By David Mercado
TRINIDAD, Bolivia, Feb 12 (Reuters) - Floodwater topped a highway protecting the Bolivian city of Trinidad on Tuesday, threatening to inundate 95,000 residents already suffering from severe flooding in the Amazon region.
The leftist government of President Evo Morales decreed a national disaster, as residents of Trinidad feared the floods could break the dike and wash away parts of their city.
Floods have forced thousands of people from their homes and killed at least 51 people nationwide since November, destroying crops and roadways as well. The unusually heavy rains are blamed on the La Nina weather phenomenon in the Pacific Ocean.
Tent cities have been set up in and around Trinidad, about 310 miles (500 km) northeast of La Paz.
Francisca Ferrufino said she and six relatives had to flee their house nearly a month ago when flooding began to affect the low-lying, poor outskirts of Trinidad.
There’s not enough drinking water to go around and food supplies have become scarcer and more expensive, she said.
"There are many people who are sick right now with colds and diarrhea because of the polluted water and because they’re still trying to gets their things out from inside (flooded homes)," Ferrufino said.
Some 80,000 square km (30,890 sq mile) are under water in the Amazonian province of Beni, an area roughly the size of Austria.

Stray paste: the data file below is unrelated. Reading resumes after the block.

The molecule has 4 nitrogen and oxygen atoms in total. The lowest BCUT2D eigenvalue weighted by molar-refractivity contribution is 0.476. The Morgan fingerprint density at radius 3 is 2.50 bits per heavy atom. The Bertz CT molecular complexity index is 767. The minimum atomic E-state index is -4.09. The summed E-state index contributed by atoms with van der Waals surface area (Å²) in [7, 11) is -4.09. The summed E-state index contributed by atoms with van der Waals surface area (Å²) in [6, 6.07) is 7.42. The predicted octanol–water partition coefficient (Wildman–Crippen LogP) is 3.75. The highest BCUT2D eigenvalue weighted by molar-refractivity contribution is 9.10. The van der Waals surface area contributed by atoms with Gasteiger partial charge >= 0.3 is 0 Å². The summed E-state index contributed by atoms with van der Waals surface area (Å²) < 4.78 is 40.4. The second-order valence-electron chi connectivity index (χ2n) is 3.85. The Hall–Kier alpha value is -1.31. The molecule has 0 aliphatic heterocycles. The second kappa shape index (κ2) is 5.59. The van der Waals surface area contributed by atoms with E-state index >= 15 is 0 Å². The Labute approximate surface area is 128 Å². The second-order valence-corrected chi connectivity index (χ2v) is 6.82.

Local radio station Patuju reported that officials believed the waters covering parts of the dike around Trinidad would stop rising in the next two or three days.
"Since the dike was built 25 years ago, this is the first time waters have risen above it," said Juan Carlos Zambrana, director of the radio station.
The main fear is that the dike could burst allowing water to pour into the city.
"If the dike breaks or is surpassed by floodwater, the disaster would be unfathomable," Trinidad’s mayor, Moises Shiriqui, told reporters on Monday, adding that flooding had affected at least 25,000 people in the region.
The city, located 508 feet (155 meters) above sea level, was founded in the 18th century by Spanish Jesuits and is the capital of a cattle-ranching province.
(Additional reporting by Carlos Quiroga in La Paz; Writing by Hilary Burke; Editing by Stuart Grudgings)